I understand the arguments for why the law of non-contradiction and double negation elimination aren't equivalent in intuitionistic logic, and why the former is valid while the latter is not. From what I understand, it seems like the distinction mostly boils down to the fact that in intuitionistic logic we're allowed to introduce negations, but we aren't allowed to eliminate/cancel them out.
However there is a particular example I'm confused about. I'm looking at a theorem that can be proved using both a non-constructive proof and a constructive proof. As part of the constructive proof, we have to show that a number (which we'll call $b$) is irrational. In order to do so, we assume that it is rational, and then deduce a contradiction. What I'm confused about here is that it seems to me that whether or not this is a constructive proof entirely depends on how you 'label' each condition.
What I mean by this is, it seems like if we let $A = $'$b$ is rational', and then therefore have that $\neg A = $'$b$ is irrational', then disproving $A$ and applying the law of non-contradiction gives us a valid constructive proof that $b$ is irrational.
But it seems like if we switched things, and let $A = $'$b$ is irrational', and then therefore had that $\neg A = $'$b$ is rational', then once we disprove $\neg A$, we could only apply double negation elimination, and thus this would not be a valid constructive proof.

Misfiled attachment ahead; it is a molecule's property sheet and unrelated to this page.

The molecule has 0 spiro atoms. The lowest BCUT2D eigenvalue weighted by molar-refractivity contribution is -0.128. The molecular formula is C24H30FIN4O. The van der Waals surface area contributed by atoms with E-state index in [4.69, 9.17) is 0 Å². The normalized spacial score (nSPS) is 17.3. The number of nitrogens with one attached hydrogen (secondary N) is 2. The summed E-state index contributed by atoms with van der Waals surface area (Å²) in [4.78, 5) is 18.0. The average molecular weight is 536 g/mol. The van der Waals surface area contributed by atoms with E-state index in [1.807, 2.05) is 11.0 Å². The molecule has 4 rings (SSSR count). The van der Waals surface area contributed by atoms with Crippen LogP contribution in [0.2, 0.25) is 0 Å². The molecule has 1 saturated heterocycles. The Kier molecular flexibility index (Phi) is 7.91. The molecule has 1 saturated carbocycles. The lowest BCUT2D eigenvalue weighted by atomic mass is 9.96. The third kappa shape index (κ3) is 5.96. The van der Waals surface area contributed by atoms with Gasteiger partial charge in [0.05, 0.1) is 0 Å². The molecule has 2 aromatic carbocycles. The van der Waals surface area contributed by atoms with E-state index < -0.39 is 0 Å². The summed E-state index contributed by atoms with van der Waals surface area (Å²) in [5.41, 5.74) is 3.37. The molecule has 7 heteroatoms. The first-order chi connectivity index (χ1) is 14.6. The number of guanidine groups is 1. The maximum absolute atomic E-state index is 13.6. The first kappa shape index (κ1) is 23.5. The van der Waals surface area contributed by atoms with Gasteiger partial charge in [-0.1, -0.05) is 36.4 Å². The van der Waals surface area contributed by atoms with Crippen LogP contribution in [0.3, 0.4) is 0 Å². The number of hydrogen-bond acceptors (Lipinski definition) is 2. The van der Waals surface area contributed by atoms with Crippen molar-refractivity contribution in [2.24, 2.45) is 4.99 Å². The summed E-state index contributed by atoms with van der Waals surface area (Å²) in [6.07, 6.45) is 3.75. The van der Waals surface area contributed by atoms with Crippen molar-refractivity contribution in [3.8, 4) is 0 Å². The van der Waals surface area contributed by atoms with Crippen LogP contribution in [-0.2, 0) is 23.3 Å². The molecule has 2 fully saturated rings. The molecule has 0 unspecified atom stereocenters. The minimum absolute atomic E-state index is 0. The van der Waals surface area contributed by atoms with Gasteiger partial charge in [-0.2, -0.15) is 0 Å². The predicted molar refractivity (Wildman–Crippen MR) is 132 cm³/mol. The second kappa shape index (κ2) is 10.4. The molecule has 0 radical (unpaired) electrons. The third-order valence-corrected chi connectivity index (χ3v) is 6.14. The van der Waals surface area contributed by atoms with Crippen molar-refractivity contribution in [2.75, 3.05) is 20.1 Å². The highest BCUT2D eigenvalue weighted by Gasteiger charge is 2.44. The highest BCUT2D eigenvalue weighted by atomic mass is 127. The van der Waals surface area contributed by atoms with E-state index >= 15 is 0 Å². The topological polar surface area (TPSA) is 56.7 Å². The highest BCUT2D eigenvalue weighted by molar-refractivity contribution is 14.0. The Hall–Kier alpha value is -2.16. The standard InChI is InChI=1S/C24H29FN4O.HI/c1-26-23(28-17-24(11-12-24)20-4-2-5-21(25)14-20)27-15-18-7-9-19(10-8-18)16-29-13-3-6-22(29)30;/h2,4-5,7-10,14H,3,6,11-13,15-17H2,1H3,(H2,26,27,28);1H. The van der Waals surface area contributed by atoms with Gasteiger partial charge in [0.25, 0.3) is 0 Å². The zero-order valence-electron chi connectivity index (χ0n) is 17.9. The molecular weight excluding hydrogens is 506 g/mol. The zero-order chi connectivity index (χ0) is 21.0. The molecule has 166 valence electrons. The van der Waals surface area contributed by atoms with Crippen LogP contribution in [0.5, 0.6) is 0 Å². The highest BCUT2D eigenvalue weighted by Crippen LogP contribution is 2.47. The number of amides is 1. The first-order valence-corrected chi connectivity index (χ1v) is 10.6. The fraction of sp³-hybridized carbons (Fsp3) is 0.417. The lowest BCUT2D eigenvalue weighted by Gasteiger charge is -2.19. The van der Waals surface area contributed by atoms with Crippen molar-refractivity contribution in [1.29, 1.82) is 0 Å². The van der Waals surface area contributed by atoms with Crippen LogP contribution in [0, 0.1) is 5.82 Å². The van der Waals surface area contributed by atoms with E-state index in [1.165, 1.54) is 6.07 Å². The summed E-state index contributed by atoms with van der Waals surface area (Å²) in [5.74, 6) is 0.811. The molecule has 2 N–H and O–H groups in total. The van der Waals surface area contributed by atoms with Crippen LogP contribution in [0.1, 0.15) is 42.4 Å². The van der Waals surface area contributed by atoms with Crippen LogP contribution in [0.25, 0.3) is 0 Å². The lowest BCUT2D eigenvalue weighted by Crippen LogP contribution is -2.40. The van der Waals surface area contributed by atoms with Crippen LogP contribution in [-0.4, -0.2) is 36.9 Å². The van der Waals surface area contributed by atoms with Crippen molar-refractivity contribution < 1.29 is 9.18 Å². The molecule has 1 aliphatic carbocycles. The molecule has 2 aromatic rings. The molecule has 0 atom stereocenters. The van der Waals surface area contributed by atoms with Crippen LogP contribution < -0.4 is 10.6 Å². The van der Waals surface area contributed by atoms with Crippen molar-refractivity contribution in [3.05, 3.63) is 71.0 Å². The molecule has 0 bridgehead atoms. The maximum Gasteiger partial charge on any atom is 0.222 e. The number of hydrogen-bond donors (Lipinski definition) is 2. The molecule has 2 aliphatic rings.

This then makes me think, what is to stop me from just switching the variables around like this for any problem I have (i.e. let $B = \neg A$ and thus let $\neg B = A$, in order to make the law of non-contradiction applicable and thus the proof a valid constructive proof.
I'm sure I'm missing something obvious here, but I'm very confused. I could potentially see an argument that the rejection of double negation elimination prevents me from switching around already established variables as I did just above, but for situations like my example, there aren't any established variables like this, and rationality and irrationality are opposite of each other, so there's not really any good reason to choose $A$ over $\neg A$ to represent rationality, other than the fact that I know how to show the former leading to a constructive proof.
EDIT: Almost as soon as I submitted this I think I may have figured it out, but I'm not sure so I'm going to leave the question up and add my idea here.
We have that the law of non-contradiction $\neg (A \land \neg A)$ is equivalent to $\neg A \lor \neg \neg A$, and so no matter what symbol we choose for rationality, the outcome is the same.